LETâ€™S TALK ABOUT SEX
FOLIAGE & FLORALS COME ALIVE
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www.hollyhillsgolf.com 2019 Best of Frederick Winner—–Best Golf Course
As we navigate the current health & economic climate, The City of Frederick, Department of Economic Development stands ready with business resources and updates related to Covid-19 as well as every-day business needs.Â Â
COVID-19 Business Tool-Kit Find resources & news at:
Follow "Business In Frederick"
301-600-6360 | business@cityoďŹ€rederickmd.gov
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LETâ€™S TALK ABOUT SEX
Cover photo by Molly Fellin Spence
FOLIAGE, FLORALS HELP SPACES COME ALIVE
14 THE ORIGINAL POPCORN HOUSE 26 ME LAND 50 FARMERâ€™S DAUGHTER BAKERY 56 UP ON MARKET
Plant photo: istockphoto.com/ksushsh
64 PUMPERNICKEL & RYE
Fun at the Weinberg
When I moved to Frederick almost 20 years ago, I remember my dad giving his stamp of approval. Instead of staying in northeastern Pennsylvania, where growth had stagnated but family members abounded, I chose to make the leap and start my adult life in a place where I had no family, save my new husband. My dad was enchanted by the Frederick area, especially Downtown Frederick. He remarked about how vibrant it was, with wonderful and friendly people, great shops and restaurants, and so much to do. His approval made the move easier, and he and my other family have made frequent visits in the years since. In the almost two decades between then and now, Frederick has flourished, turning from a charming town to a bustling small city. It is still filled with many amazing and charming people whose talents make the city better. We’re featuring some of those folks in the pages of Find iT Frederick this season. Mary Adelle Walters’ personal story is rich with struggle, especially regarding her sexuality. Instead of shrinking away from the struggle, Walters has embraced it, and hopes to share what she’s learned with as many people as possible. Through a podcast and a variety of workshops, Walters wants to help us all talk about sex, and demystify everything about it. Read her story and find out more starting on Page 18. Frederick County is full of amazing florists and plant aficionados. We profile four of them starting on Page 30. If you’re looking to make your thumb a little greener, or want some ready-made colorful florals to brighten your spring, check out these businesses and all they have to offer. Happy Spring, Frederick!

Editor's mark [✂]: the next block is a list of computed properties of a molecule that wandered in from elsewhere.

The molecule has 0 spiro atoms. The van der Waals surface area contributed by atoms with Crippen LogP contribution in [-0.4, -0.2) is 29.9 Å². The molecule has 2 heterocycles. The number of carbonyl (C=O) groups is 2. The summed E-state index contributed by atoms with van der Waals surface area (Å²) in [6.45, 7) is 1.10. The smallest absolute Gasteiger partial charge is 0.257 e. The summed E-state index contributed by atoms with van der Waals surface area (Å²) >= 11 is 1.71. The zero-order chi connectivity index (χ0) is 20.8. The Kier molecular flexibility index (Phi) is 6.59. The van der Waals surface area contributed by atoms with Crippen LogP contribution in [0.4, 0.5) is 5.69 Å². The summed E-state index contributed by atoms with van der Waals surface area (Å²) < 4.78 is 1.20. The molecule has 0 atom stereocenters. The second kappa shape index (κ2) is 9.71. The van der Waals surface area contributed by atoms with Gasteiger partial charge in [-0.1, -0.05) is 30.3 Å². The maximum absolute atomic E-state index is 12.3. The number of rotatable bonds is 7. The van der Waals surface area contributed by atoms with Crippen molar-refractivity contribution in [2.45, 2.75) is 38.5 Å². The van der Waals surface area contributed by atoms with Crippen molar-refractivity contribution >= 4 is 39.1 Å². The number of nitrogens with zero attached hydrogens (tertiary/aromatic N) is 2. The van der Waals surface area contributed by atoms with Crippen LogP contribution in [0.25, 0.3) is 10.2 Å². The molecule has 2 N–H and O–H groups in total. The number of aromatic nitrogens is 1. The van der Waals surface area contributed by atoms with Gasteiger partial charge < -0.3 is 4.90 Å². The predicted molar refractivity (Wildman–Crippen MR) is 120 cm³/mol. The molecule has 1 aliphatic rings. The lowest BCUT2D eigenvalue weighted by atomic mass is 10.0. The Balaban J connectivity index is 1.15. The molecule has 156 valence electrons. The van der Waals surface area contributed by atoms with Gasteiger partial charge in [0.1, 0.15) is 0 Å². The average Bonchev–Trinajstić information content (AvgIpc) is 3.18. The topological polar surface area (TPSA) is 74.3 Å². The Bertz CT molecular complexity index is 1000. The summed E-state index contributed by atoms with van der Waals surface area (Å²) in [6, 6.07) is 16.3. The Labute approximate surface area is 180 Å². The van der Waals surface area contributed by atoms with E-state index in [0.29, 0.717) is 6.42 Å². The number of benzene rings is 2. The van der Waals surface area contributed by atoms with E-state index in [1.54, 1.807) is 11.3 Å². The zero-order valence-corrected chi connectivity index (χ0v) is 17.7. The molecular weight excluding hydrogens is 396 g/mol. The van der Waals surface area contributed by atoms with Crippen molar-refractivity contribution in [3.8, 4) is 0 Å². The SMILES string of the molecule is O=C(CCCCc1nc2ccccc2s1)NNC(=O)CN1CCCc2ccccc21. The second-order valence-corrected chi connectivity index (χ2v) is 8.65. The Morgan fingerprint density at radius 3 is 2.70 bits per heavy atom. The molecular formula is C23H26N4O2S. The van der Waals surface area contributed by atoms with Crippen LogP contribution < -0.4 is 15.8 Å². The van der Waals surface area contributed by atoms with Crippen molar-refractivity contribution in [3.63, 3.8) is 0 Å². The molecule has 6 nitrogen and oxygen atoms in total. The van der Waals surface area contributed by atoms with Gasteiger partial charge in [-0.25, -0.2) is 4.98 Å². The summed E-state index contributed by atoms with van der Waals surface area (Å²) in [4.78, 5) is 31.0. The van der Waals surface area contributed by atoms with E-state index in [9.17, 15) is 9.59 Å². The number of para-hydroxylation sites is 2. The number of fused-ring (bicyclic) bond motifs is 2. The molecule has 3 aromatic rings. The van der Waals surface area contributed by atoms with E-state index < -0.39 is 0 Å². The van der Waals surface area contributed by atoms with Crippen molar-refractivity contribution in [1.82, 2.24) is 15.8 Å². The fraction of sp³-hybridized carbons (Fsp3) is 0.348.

Molly Fellin Spence, Executive Editor
PLEASE NOTE: As our community works together to get through the COVID-19 pandemic, some of the events listed in this publication will be rescheduled or canceled, and some of the shops and restaurants listed within may be closed or temporarily offering different services. Please check the specific events’ and shops’ websites or call them for updates.
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SPRING 2020 . Volume 13 . Issue 4
Donna Elbert firstname.lastname@example.org
PULSE PUBLISHING, LLC 12 S. MARKET STREET, SUITE 101 F R E D E R I C K , M A RY L A N D 2 1 7 0 1 O 301.662.6050 d 301.662.5102 wPULSEPUBLISHING.NET published by
EXECUTIVE EDITOR Molly Fellin Spence email@example.com
GRAPHIC DESIGNER Ana Lazo Eastep FiND iT Frederick is a free quarterly publication of Pulse Publishing, LLC. Customer inquiries should be directed to Pulse Publishing, LLC, 12 S. Market Street, Suite 101, Frederick, MD 21701. All contents of this publication are protected by copyright and may not be reproduced in whole or in part for any reason without prior consent of the publisher. For information about advertising in an upcoming issue of FiND iT Frederick, please contact Donna Elbert at 301-662-6050, ext. 11, email firstname.lastname@example.org or visit FindItFrederick.com. If you have questions or comments regarding FiND iT Frederick, you may contact the editor, Molly Fellin Spence at email@example.com. Many thanks to the numerous individuals and businesses that provided information and their time for our articles and features. We wish to thank our advertisers for their continued support. DISCLAIMER: The opinions expressed here are the views of the writers and do not necessarily reflect the views and opinions of FiND iT Frederick or Pulse Publishing, LLC